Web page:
Someone Else's Farm

June 28, 2010


Filed under: what we did — Tags: , , — M @ 13:33 PM

Spanakopita triangles

I present to you Saturday night’s dinner.

These are phyllo triangles, filled with a mixture of feta, chard (all of this week’s bunch), spinach (leftover from a bag we’d purchased before the CSA started and somehow mostly still good), and onion. The method was inspired by a recipe I found on the Food Network Web site, by Susan Feniger and Mary Sue Milliken.And technically, I guess it would be more properly called spanakotyropita, as I used cheese inside as well as spinach. There should probably be another word in there as well, but I don’t have the foggiest idea what the Greek word for “chard” is.

To prep the chard, I cut the big stems out,  diced them, and set them aside, and I separately cut the leaves into very wide (like 2 inches wide) ribbons. To prep the spinach, I picked through the bag to remove all the slimy wilty bits from the good stuff. At the stove, I started by cooking the stems in a bit of olive oil until they were blistery and just a touch browned. After a while I added the chard leaves, and then at the very end the spinach I’d salvaged from the bag. When everything was nicely wilted, I moved it all into a bowl, let it cool down a tad, and squeezed the liquid out with my asbestos hands. I then chopped the whole shebang a bit more. No added salt needed; the feta would add plenty.

While the greens cooked and cooled, I diced an onion. The onion went into the pan (no need to wash it!) with a little more olive oil to soften and start to brown. Once that happened, I added the chopped greens, and kept it on the heat a touch longer, to get rid of as much liquid as I possibly could. And when the filling was cooked, I preheated the oven. No sense in heating the kitchen any sooner than need be! Finally, I put the cooked filling in a bowl, stirred it a little bit until it quit steaming, and mixed in about a third of a pound of crumbled French feta (yes, the same feta I’d gotten to go in the tacos.) I got a disher ready to go in the filling, and poured some olive oil into a dish with a pastry brush.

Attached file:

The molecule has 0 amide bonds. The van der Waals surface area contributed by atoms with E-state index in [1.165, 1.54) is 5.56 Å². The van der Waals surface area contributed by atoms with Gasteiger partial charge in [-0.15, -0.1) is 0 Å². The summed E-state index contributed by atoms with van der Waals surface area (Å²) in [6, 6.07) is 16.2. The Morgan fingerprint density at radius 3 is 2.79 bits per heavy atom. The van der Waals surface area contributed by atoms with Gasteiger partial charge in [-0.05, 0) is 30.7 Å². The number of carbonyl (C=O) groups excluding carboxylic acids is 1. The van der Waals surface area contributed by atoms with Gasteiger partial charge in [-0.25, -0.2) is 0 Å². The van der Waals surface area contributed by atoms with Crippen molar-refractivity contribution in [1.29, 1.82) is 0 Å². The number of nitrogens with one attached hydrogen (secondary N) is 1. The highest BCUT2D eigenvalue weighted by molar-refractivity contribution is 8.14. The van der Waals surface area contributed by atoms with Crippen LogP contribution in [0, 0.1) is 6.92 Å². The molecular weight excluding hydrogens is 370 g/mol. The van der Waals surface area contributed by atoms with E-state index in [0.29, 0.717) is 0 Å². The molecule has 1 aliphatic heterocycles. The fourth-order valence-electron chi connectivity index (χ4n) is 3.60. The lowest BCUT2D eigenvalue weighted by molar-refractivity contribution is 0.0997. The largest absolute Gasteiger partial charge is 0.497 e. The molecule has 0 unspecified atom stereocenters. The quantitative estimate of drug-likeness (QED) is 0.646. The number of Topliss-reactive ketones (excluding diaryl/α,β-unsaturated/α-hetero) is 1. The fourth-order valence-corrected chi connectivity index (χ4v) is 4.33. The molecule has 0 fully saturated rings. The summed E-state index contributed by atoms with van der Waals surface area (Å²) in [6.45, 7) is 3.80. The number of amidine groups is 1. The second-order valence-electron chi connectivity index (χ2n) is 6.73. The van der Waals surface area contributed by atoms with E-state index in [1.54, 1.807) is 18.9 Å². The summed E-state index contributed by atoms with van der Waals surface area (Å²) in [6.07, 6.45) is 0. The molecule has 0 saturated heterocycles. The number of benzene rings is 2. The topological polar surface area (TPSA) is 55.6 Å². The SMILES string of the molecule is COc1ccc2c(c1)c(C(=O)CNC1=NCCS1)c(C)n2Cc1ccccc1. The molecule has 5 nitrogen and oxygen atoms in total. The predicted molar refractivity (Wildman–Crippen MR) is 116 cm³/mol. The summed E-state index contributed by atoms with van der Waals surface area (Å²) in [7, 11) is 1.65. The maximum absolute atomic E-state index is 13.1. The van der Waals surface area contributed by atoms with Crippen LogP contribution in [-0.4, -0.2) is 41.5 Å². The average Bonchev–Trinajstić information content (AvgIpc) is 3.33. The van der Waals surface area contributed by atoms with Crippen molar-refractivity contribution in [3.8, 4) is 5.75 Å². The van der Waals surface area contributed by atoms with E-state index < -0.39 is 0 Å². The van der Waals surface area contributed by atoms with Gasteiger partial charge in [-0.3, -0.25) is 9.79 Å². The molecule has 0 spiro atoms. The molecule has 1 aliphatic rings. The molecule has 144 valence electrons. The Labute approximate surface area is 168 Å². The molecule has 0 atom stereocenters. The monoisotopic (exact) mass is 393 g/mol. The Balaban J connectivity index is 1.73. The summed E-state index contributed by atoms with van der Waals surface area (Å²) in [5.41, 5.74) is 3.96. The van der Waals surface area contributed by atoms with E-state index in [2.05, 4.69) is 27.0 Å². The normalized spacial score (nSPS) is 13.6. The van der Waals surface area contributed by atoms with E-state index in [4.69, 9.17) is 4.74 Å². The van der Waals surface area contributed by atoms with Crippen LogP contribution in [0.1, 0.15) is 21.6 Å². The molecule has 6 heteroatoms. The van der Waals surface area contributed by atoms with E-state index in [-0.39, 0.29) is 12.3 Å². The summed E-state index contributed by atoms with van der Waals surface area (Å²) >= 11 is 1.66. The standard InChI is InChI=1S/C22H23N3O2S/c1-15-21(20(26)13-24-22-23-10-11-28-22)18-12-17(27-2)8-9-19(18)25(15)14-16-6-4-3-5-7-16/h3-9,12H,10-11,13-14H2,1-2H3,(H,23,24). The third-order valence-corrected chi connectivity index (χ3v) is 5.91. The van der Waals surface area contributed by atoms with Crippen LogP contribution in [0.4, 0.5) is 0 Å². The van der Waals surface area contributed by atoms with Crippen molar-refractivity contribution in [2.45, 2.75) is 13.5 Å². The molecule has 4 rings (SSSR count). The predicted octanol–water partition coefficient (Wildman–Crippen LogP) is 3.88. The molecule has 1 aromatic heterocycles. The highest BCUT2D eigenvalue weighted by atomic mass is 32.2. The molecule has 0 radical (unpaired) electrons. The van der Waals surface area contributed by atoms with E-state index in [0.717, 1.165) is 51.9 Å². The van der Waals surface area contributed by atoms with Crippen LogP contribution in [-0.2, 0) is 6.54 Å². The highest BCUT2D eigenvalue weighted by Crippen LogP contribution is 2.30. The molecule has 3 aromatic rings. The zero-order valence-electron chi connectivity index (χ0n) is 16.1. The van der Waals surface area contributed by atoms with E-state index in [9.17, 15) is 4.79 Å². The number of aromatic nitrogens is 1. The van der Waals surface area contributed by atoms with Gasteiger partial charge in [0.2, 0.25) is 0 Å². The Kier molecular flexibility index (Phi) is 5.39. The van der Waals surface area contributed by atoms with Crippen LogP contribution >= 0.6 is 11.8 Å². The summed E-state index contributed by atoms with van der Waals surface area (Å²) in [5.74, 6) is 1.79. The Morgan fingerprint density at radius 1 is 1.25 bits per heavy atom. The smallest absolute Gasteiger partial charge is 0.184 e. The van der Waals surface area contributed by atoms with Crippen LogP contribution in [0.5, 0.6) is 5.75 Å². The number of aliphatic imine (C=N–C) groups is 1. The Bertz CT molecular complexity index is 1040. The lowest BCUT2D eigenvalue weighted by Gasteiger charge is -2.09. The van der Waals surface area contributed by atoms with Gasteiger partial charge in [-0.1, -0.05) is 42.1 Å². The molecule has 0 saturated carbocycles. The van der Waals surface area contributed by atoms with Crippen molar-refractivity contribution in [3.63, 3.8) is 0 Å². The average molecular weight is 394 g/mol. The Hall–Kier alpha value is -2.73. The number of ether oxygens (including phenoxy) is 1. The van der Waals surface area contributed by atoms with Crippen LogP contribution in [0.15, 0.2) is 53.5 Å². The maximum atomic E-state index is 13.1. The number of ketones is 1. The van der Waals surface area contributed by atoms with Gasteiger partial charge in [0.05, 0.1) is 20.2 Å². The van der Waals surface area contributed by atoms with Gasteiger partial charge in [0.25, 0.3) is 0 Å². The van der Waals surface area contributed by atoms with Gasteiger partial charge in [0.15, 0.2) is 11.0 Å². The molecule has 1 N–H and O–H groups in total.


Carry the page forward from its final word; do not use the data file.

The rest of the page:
Finally, time to deal with phyllo. I realize the word phyllo strikes fear into many hearts. (Truth be told, I’d prefer to use homemade strudel dough, but not at 6 PM when the dining room table isn’t cleared off so I have no surface on which to stretch dough.) For me, though, phyllo is much easier than it used to be. Secret number 1 is to make sure the box spends ample time in the fridge, so it’s completely thawed when you’re ready to use it. Secret number 2 is to pick a humid day. And Secret number 3 is don’t let the dough sense your fear. Accordingly, I’d brought my box of dough home from the store on Friday, and put it into the refrigerator straightaway. When I opened it on a rainy Saturday evening, it was ready to go. And I didn’t even bother with waxed paper/damp paper towel coverings: too much work!

I worked with the phyllo straight off the stack. I brushed the rightmost third of the top sheet of dough (I’m left-handed) with the olive oil, and folded the right third over. Then I brushed the top of the folded portion with more oil, and folded the left portion over, to give me a triple-thick, one-third-wide strip of phyllo. I brushed the top of the strip with more oil, used the disher to plop on a scoop of filling, and folded the dough like a flag to make a triangle with the filling inside. The triangle got moved onto a sheet pan with a Silpat, leaving the stack of phyllo dough intact with a brand-new top sheet ready to go. My filling quantity made nine triangles. I’d thought I might have enough that I could freeze some of the triangles to bake later, but the chard cooked down enough that I decided to go ahead and bake them all. Thus, I brushed each triangle with more oil, and slid the pan into the preheated oven to bake for about half an hour, until the triangles were nicely browned on top and the insides were hot. Only one leaked, and just a little!

I had lots of phyllo left over. I’m not sure what I’ll do with it, but I need to figure it out soon. As for the leftover triangles, they’re today’s lunch.


1 Comment »

  1. A great way to use leftover phyllo is to use them as a “shell” for a rustic tart. I take about 8-10 sheet and one by one, lay them onto a silpat on top of each other. Brush each with melted butter and as you lay each sheet down, rotate it slightly so that you get kind of a loose approximation of a circle. Once you’ve built your base, you can literally fill it with whatever you’d like. In the summertime, I will put down a circle of herbed goat cheese that I’ve cut with some ricotta and then spread either grilled veggies or a mushroom duxelle. Then fold the edges in towards the center, brush the outside with more butter and bake until it’s all crispy and delicious. You can then serve it hot or room temperature.

    Comment by Tom — June 28, 2010 @ 14:00 PM

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